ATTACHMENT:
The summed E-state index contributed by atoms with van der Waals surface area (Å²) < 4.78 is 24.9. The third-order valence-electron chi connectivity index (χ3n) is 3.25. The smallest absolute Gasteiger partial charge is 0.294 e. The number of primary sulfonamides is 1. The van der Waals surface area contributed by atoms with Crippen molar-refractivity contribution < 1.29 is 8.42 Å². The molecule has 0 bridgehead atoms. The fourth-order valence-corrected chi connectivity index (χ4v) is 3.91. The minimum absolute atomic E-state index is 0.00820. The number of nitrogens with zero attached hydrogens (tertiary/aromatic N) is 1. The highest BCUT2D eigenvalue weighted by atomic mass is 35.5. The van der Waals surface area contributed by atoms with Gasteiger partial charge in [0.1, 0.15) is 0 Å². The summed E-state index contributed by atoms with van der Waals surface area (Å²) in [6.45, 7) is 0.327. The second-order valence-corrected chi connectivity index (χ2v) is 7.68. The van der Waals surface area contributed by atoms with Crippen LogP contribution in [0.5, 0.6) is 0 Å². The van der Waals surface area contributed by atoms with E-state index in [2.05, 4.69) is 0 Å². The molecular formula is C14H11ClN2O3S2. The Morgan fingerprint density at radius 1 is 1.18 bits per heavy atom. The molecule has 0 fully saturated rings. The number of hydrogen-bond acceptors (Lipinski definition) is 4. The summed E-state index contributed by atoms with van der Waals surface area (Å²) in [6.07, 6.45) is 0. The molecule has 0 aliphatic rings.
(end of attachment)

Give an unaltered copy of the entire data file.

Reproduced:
The summed E-state index contributed by atoms with van der Waals surface area (Å²) < 4.78 is 24.9. The third-order valence-electron chi connectivity index (χ3n) is 3.25. The smallest absolute Gasteiger partial charge is 0.294 e. The number of primary sulfonamides is 1. The van der Waals surface area contributed by atoms with Crippen molar-refractivity contribution < 1.29 is 8.42 Å². The molecule has 0 bridgehead atoms. The fourth-order valence-corrected chi connectivity index (χ4v) is 3.91. The minimum absolute atomic E-state index is 0.00820. The number of nitrogens with zero attached hydrogens (tertiary/aromatic N) is 1. The highest BCUT2D eigenvalue weighted by atomic mass is 35.5. The van der Waals surface area contributed by atoms with Gasteiger partial charge in [0.1, 0.15) is 0 Å². The summed E-state index contributed by atoms with van der Waals surface area (Å²) in [6.45, 7) is 0.327. The second-order valence-corrected chi connectivity index (χ2v) is 7.68. The van der Waals surface area contributed by atoms with Crippen LogP contribution in [0.5, 0.6) is 0 Å². The van der Waals surface area contributed by atoms with E-state index in [2.05, 4.69) is 0 Å². The molecular formula is C14H11ClN2O3S2. The Morgan fingerprint density at radius 1 is 1.18 bits per heavy atom. The molecule has 0 fully saturated rings. The number of hydrogen-bond acceptors (Lipinski definition) is 4. The summed E-state index contributed by atoms with van der Waals surface area (Å²) in [6.07, 6.45) is 0. The molecule has 0 aliphatic rings.